CBAI Urges Illinois Congressmen to Cosponsor FHLB Member Bill

In a July 17, 2017 letter, the Community Bankers Association of Illinois (CBAI) urged the Illinois members of the United States House of Representative to cosponsor the Housing Opportunity Mortgage Expansion Act (H.R. 2890), which is bi-partisan legislation introduced by Representatives Randy Hultgren (R-IL-14th) and Gwen Moore (D-WI-4th). This bill will grandfather the Federal Home Loan Bank (FHLB) memberships of approximately 20 captive insurance companies which are threatened as a result of a regulation implemented by the Federal Housing Finance Agency that prohibits new captive insurers from joining a FHLB and requires existing captive members to terminate their memberships in the coming years.

Two of the Chicago FHLB’s largest borrowers are captive insurers, cumulatively accounting for about one-third of its total advances/borrowings. Unless Congress acts, the FHFA’s rule will terminate the memberships of these Chicago FHLB members, significantly reducing its size and scale, as well as its overall profitability. Also, the borrowing costs for community bank members will likely increase while the amount of FHLB funding devoted to affordable housing and community investment programs will decrease. A regulation that results in a smaller and less efficient Chicago FHLB, with lower profits and less ability to carry out its mission, is the wrong approach and will hurt efforts to revive and sustain Illinois housing markets and local economies.

CBAI partnered with the Chicago FHLB in Capitol Hill meetings urging support for this legislation, and as a result of this cooperative effort Illinois Representatives Mike Bost (R-12th), Danny Davis (D-7th), Rodney Davis (D-13th), Bill Foster (D-11th), Robin Kelly (D-2nd), Darin LaHood (R-18th), Peter Roskam (R-6th), Bobby Rush (D-1st), and Brad Schneider (D-10th) are now cosponsoring this legislation. Read Letter.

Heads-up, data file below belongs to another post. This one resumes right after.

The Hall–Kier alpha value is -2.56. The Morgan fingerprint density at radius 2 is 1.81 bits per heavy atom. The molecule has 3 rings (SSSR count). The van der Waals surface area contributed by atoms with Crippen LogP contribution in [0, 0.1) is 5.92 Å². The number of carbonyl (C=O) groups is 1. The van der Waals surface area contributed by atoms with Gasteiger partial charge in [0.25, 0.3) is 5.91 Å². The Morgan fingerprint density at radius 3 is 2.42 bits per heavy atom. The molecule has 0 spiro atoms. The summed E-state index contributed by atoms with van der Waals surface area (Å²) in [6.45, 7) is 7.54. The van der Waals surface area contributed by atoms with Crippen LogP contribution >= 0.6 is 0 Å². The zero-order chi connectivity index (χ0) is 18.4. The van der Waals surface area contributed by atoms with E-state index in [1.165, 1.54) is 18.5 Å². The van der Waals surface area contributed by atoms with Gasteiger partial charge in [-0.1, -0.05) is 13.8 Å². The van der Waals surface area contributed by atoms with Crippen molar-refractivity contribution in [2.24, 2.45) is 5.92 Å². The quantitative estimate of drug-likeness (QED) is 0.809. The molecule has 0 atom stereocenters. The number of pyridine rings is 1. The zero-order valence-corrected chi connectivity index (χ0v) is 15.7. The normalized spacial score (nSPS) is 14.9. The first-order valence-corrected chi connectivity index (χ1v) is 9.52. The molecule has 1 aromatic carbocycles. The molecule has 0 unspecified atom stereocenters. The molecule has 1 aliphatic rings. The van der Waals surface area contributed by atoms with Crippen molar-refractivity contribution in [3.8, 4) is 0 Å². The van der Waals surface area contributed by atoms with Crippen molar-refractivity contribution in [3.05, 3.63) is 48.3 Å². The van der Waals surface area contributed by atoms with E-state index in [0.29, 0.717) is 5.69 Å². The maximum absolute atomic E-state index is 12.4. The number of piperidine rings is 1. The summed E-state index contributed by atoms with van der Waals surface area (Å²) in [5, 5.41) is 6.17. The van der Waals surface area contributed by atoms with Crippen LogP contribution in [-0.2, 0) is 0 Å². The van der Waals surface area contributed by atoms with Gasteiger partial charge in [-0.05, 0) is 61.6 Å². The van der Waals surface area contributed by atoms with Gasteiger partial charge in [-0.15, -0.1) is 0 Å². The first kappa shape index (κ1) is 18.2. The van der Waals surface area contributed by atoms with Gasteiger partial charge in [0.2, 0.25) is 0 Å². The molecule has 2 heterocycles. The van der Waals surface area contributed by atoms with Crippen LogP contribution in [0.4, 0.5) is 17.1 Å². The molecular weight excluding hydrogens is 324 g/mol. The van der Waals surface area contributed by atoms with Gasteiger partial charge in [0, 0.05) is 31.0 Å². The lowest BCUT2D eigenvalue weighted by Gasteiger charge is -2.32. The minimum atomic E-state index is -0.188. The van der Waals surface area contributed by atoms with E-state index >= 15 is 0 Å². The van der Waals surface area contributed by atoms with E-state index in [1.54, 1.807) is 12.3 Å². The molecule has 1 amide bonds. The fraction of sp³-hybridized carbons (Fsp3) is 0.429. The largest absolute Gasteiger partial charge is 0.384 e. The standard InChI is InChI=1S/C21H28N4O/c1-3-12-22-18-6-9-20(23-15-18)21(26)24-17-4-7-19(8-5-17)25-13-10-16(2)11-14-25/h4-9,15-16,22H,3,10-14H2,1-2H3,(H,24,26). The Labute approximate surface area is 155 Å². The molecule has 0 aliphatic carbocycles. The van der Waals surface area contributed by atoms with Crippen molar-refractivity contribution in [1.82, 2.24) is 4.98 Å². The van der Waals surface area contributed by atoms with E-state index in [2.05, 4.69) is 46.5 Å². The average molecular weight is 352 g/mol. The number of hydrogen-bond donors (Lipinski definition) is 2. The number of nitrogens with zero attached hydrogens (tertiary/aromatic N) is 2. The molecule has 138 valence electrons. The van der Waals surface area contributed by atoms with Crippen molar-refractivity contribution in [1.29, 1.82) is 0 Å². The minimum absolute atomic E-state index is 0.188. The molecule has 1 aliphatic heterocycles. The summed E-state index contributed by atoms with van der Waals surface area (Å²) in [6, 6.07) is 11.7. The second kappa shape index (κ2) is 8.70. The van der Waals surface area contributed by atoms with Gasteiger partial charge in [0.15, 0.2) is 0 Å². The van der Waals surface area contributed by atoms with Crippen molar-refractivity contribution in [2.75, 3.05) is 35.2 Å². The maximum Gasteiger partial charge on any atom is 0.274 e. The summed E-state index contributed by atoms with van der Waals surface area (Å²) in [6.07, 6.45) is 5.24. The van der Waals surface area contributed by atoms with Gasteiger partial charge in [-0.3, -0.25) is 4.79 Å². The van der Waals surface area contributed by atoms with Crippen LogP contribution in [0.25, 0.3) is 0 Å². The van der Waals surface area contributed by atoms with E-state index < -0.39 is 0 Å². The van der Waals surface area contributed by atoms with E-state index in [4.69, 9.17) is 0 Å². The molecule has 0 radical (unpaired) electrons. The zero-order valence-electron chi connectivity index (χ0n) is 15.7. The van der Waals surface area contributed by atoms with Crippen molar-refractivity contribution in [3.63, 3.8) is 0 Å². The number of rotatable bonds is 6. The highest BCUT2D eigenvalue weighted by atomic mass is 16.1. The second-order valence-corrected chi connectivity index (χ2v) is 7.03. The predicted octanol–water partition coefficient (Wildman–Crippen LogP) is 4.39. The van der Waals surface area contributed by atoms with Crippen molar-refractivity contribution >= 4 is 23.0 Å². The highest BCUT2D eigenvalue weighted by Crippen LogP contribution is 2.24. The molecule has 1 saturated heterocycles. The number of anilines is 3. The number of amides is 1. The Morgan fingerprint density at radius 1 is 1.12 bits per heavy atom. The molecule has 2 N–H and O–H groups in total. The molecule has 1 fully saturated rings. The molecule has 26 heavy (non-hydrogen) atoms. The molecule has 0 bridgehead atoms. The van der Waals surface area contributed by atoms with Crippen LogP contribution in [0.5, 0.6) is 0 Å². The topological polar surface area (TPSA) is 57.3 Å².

CBAI Again Urges CFPB to Provide HMDA Reporting Relief

In a July 31, 2017 comment letter, CBAI again urged the CFPB to provide community banks with HMDA reporting relief. The letter was sent in response to the Bureau’s proposal to temporarily increase the transaction threshold to 500 lines of credit for two years and during that time reconsider the open-ended transaction coverage limits. CBAI renewed the recommendations made in its May of 2015 comment letter to the CFPB which specifically included permanently increasing the open-end line of credit reporting threshold to 2,000 (versus the temporary proposed 500) lines of credit.

CBAI also expressed concern with the Bureau’s rulemaking process which has only provided few and minor exemptions for community banks after voluminous and complex rulemaking, which in itself constitutes an unnecessary and additional regulatory burden on community banks. CBAI urged the Bureau to use its authority granted under the Dodd-Frank Section 1022(b)(3)(A) which recognizes the need to tailor regulations to fit the diversity of the financial marketplace, and explicitly gives the CFPB the authority to adapt regulation by allowing it to exempt any class of entity from its rulemaking. Community banks do not abuse their customers and communities and are deserving of the broad exemptions the Bureau is able to grant them under the law. Read Comment Letter.


CBAI Seeks Congressional Support for Reciprocal Deposit Legislation

In August 2, 2017 letters to the United States House and Senate leadership, the Community Bankers Association of Illinois urged lawmakers to support for H.R. 2403 and S.1500 which address the issue of reciprocal deposits inappropriately being treated as brokered deposits. Read Letters.

Reciprocal deposits are used by many community banks in Illinois and around the country to meet the needs of their customers and obtain funds to lend in their communities. Customers such as local governments require FDIC insurance on their deposited funds. With deposit insurance limits at $250,000 community banks join networks that allow them, through the use of reciprocal deposits, to ensure that those deposits are fully insured while receiving back from those network participants the amount of the shared deposits to lend back in their communities.

Reciprocal deposits are included in the definition of brokered deposits. However, reciprocal deposits did not exist when the law was enacted, and reciprocal deposits actually have all the characteristics of a bank’s core deposits. As a result, they are wrongly governed by the law on brokered deposits.

The House and Senate legislation addresses this issue and provides strong safety and soundness protections.


CBAI Attends Banking Digital Currency Seminar